Date of Award


Degree Type

Open Access Dissertation

Degree Name

Public Health, DPH


School of Community and Global Health

Advisor/Supervisor/Committee Chair

Deborah Freund

Dissertation or Thesis Committee Member

Bin Xie

Dissertation or Thesis Committee Member

Paula Palmer

Terms of Use & License Information

Creative Commons Attribution 4.0 License
This work is licensed under a Creative Commons Attribution 4.0 License.

Rights Information

© 2020 Mofoluwake Adeniyi


Drug Addiction, Medication Assisted Treatment, Opioid Dependence, Opioid Use Disorder, Opioids, Treatment of Opioid Dependence

Subject Categories

Public Health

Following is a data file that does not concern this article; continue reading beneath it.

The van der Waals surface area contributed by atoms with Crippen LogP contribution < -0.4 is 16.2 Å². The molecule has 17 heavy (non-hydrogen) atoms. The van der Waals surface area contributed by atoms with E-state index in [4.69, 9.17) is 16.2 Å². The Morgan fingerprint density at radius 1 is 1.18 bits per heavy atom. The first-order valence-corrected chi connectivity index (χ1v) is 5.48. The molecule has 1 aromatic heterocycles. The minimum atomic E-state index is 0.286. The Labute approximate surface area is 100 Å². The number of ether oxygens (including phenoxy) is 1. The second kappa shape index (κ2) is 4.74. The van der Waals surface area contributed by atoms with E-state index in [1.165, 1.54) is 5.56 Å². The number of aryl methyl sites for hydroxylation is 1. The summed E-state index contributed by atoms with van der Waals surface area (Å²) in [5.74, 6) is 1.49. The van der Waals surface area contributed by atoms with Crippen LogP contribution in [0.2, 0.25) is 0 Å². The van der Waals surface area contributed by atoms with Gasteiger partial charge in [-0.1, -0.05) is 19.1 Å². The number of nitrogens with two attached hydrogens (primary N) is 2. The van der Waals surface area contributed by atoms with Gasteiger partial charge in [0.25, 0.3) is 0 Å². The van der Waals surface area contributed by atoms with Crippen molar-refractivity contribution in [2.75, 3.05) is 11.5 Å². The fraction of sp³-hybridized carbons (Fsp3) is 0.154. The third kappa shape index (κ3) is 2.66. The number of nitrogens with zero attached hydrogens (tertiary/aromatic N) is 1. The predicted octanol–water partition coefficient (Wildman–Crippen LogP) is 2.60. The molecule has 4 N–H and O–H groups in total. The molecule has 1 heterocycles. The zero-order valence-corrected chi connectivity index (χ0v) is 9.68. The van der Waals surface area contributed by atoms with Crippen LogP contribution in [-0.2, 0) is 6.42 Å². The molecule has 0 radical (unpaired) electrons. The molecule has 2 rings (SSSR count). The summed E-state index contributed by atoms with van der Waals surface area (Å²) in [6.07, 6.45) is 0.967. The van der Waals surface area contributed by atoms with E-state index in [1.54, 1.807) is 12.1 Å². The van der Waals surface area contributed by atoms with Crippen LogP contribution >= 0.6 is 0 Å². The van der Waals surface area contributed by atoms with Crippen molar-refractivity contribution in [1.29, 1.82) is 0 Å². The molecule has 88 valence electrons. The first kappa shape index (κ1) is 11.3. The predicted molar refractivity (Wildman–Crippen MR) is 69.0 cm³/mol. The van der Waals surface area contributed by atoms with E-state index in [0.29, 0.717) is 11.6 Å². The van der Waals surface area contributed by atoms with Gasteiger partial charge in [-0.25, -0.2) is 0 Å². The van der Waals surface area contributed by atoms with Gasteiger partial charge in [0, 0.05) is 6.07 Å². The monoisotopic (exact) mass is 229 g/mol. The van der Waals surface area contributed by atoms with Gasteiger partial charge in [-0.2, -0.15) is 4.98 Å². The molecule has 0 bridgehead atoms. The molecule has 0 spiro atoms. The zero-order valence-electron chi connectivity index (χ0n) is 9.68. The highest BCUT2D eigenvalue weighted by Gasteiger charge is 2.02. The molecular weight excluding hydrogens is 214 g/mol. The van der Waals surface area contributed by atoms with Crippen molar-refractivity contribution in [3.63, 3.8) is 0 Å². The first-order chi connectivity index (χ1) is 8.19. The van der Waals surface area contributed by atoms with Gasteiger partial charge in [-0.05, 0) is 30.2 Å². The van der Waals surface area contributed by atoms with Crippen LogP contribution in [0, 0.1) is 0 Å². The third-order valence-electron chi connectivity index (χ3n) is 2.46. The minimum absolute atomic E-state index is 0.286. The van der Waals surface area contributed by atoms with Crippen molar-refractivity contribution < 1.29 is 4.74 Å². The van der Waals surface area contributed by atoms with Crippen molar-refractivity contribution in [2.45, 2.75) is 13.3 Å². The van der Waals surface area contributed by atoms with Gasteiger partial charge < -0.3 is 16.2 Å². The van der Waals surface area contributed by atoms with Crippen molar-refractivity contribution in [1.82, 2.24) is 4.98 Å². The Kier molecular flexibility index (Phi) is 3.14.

Americans make and use the most opioids in the world. Although comprising somewhat less than 5% of the world’s population, the United States (US) produces approximately 90% of the global supply of Hydrocodone and consumes an estimated 80% of the total international supply. It is not surprising, therefore, that the American opioid epidemic, particularly as it involves adults (those 18 years and older), is worsening—Indeed, President Trump declared it a national public health emergency. Many therefore anticipate that the US Congress will enact evidence-informed policies to address the opioid crisis. Opioid Use Disorder (OUD) is a pattern of opioid use that leads to such adverse consequences as hormonal dysfunction, immune-system suppression, overdose, and death. The gold standard for OUD therapy is medication-assisted treatment (MAT), best described as managing OUD using methadone, buprenorphine, or naltrexone in addition to counseling and behavioral therapy. MAT access is low in the US. This study investigates access to MAT by age group in the US. Its primary aim is to investigate barriers faced by adults diagnosed with OUD in accessing MAT by examining the constructs in a conceptual framework that includes the influence of policy, environment, population features, health behavior, and health outcomes on access to MAT. Given the huge burden of OUD, findings from this project have important implications for policy and practice. Results suggest that barriers for adults diagnosed with OUD in accessing MAT include being male, being a young adult, and having some post-high school education but not at a four-year school. Other barriers are being an Alaskan Native/ American Indian, Asian/ Pacific Islander/ Native Hawaiian, or having another single or multiple racial background. In light of the implications drawn from these findings, it is recommended that policymakers develop better policies aimed at addressing the identified MAT access issues. It is also recommended that US public health organizations and practitioners implement effective age-friendly and culturally competent MAT programs to lower these barriers. Findings from this study also provide guidance for future opioid research and OUD-management initiatives at a time when the opioid crisis will compete with the current COVID-19 pandemic for already- scarce resources.



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